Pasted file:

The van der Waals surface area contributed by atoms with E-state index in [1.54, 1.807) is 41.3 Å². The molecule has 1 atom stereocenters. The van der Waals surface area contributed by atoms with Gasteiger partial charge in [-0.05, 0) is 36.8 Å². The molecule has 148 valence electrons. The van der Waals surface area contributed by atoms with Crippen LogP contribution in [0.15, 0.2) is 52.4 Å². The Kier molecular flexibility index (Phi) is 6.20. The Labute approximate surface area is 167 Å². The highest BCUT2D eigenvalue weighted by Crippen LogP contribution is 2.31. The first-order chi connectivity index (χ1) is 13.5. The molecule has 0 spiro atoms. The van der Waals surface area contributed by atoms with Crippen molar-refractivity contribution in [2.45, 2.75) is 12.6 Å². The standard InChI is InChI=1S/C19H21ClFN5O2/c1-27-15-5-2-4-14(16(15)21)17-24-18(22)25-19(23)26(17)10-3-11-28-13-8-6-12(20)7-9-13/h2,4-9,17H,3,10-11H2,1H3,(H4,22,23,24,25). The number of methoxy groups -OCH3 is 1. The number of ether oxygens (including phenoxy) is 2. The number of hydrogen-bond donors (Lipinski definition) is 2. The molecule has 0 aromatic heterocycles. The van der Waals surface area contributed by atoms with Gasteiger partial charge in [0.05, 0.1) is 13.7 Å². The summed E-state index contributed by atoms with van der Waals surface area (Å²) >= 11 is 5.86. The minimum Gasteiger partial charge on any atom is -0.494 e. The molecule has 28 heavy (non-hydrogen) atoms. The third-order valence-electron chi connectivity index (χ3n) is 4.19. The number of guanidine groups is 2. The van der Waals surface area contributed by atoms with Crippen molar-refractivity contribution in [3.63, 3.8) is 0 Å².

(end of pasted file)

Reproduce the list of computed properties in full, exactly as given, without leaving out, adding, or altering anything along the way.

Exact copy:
The van der Waals surface area contributed by atoms with E-state index in [1.54, 1.807) is 41.3 Å². The molecule has 1 atom stereocenters. The van der Waals surface area contributed by atoms with Gasteiger partial charge in [-0.05, 0) is 36.8 Å². The molecule has 148 valence electrons. The van der Waals surface area contributed by atoms with Crippen LogP contribution in [0.15, 0.2) is 52.4 Å². The Kier molecular flexibility index (Phi) is 6.20. The Labute approximate surface area is 167 Å². The highest BCUT2D eigenvalue weighted by Crippen LogP contribution is 2.31. The first-order chi connectivity index (χ1) is 13.5. The molecule has 0 spiro atoms. The van der Waals surface area contributed by atoms with Crippen molar-refractivity contribution in [2.45, 2.75) is 12.6 Å². The standard InChI is InChI=1S/C19H21ClFN5O2/c1-27-15-5-2-4-14(16(15)21)17-24-18(22)25-19(23)26(17)10-3-11-28-13-8-6-12(20)7-9-13/h2,4-9,17H,3,10-11H2,1H3,(H4,22,23,24,25). The number of methoxy groups -OCH3 is 1. The number of ether oxygens (including phenoxy) is 2. The number of hydrogen-bond donors (Lipinski definition) is 2. The molecule has 0 aromatic heterocycles. The van der Waals surface area contributed by atoms with Gasteiger partial charge in [0.05, 0.1) is 13.7 Å². The summed E-state index contributed by atoms with van der Waals surface area (Å²) >= 11 is 5.86. The minimum Gasteiger partial charge on any atom is -0.494 e. The molecule has 28 heavy (non-hydrogen) atoms. The third-order valence-electron chi connectivity index (χ3n) is 4.19. The number of guanidine groups is 2. The van der Waals surface area contributed by atoms with Crippen molar-refractivity contribution in [3.63, 3.8) is 0 Å².